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Mar 18

How Does Heartland Group Holdings’s (NZSE:HGH) P/E Compare To Its Industry, After The Share Price Drop? – Yahoo Finance

To the annoyance of some shareholders, Heartland Group Holdings (NZSE:HGH) shares are down a considerable 34% in the last month. The recent drop has obliterated the annual return, with the share price now down 20% over that longer period.

Assuming nothing else has changed, a lower share price makes a stock more attractive to potential buyers. In the long term, share prices tend to follow earnings per share, but in the short term prices bounce around in response to short term factors (which are not always obvious). The implication here is that long term investors have an opportunity when expectations of a company are too low. Perhaps the simplest way to get a read on investors' expectations of a business is to look at its Price to Earnings Ratio (PE Ratio). Investors have optimistic expectations of companies with higher P/E ratios, compared to companies with lower P/E ratios.

Check out our latest analysis for Heartland Group Holdings

Heartland Group Holdings's P/E of 10.01 indicates some degree of optimism towards the stock. You can see in the image below that the average P/E (8.5) for companies in the banks industry is lower than Heartland Group Holdings's P/E.

NZSE:HGH Price Estimation Relative to Market, March 16th 2020

Heartland Group Holdings's P/E tells us that market participants think the company will perform better than its industry peers, going forward. Shareholders are clearly optimistic, but the future is always uncertain. So further research is always essential. I often monitor director buying and selling.

Probably the most important factor in determining what P/E a company trades on is the earnings growth. That's because companies that grow earnings per share quickly will rapidly increase the 'E' in the equation. Therefore, even if you pay a high multiple of earnings now, that multiple will become lower in the future. And as that P/E ratio drops, the company will look cheap, unless its share price increases.

Notably, Heartland Group Holdings grew EPS by a whopping 27% in the last year. And it has bolstered its earnings per share by 4.6% per year over the last five years. With that performance, I would expect it to have an above average P/E ratio.

The 'Price' in P/E reflects the market capitalization of the company. In other words, it does not consider any debt or cash that the company may have on the balance sheet. The exact same company would hypothetically deserve a higher P/E ratio if it had a strong balance sheet, than if it had a weak one with lots of debt, because a cashed up company can spend on growth.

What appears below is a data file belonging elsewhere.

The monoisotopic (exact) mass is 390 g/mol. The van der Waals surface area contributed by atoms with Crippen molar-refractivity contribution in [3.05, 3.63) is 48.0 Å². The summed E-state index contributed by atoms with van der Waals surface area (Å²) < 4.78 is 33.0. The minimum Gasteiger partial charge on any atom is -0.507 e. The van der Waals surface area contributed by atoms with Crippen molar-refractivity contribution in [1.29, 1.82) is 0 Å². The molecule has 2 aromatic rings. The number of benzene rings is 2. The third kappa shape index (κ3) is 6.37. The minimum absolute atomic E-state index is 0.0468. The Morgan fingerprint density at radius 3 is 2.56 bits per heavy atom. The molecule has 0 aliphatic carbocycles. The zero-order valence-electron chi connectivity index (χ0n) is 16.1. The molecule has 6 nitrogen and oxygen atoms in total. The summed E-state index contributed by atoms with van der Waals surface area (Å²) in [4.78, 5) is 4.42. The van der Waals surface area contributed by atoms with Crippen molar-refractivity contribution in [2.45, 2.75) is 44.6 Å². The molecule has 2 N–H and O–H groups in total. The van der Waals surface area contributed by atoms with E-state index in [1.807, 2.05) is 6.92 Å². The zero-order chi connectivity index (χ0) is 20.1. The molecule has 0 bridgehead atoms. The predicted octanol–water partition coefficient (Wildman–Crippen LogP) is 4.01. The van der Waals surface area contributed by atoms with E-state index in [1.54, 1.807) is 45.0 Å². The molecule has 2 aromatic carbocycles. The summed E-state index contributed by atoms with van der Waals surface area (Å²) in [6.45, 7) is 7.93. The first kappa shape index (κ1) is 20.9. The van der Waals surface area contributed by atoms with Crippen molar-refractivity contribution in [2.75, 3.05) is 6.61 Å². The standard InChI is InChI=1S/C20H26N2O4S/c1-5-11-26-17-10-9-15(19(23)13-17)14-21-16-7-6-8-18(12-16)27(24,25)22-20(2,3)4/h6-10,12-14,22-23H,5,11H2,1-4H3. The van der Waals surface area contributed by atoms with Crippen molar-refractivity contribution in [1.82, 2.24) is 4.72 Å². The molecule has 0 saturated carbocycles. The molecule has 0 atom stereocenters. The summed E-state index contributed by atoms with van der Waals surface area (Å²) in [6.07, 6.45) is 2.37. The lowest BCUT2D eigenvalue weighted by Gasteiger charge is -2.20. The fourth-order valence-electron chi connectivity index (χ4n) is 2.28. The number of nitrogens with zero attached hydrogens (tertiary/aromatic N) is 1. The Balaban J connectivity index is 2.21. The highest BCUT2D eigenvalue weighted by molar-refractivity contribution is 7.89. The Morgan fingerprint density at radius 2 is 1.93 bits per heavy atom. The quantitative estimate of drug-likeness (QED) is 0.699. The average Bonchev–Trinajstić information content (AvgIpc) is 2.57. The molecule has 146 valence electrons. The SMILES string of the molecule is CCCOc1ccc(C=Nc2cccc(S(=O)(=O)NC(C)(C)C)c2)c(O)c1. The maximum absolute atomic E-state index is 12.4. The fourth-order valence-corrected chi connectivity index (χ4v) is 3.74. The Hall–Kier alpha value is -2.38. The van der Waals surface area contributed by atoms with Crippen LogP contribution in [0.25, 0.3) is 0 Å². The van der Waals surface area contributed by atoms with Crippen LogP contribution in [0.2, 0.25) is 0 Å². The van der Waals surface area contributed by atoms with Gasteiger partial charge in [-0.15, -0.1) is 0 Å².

Such spending might be good or bad, overall, but the key point here is that you need to look at debt to understand the P/E ratio in context.

Net debt totals a substantial 133% of Heartland Group Holdings's market cap. This level of debt justifies a relatively low P/E, so remain cognizant of the debt, if you're comparing it to other stocks.

Heartland Group Holdings trades on a P/E ratio of 10.0, which is below the NZ market average of 17.0. The company has a meaningful amount of debt on the balance sheet, but that should not eclipse the solid earnings growth. If it continues to grow, then the current low P/E may prove to be unjustified. Given Heartland Group Holdings's P/E ratio has declined from 15.2 to 10.0 in the last month, we know for sure that the market is significantly less confident about the business today, than it was back then. For those who prefer to invest with the flow of momentum, that might be a bad sign, but for a contrarian, it may signal opportunity.

Story continues

Investors have an opportunity when market expectations about a stock are wrong. If the reality for a company is not as bad as the P/E ratio indicates, then the share price should increase as the market realizes this. So this free visual report on analyst forecasts could hold the key to an excellent investment decision.

Of course, you might find a fantastic investment by looking at a few good candidates. So take a peek at this free list of companies with modest (or no) debt, trading on a P/E below 20.

If you spot an error that warrants correction, please contact the editor at editorial-team@simplywallst.com. This article by Simply Wall St is general in nature. It does not constitute a recommendation to buy or sell any stock, and does not take account of your objectives, or your financial situation. Simply Wall St has no position in the stocks mentioned.

We aim to bring you long-term focused research analysis driven by fundamental data. Note that our analysis may not factor in the latest price-sensitive company announcements or qualitative material. Thank you for reading.

More:
How Does Heartland Group Holdings's (NZSE:HGH) P/E Compare To Its Industry, After The Share Price Drop? - Yahoo Finance

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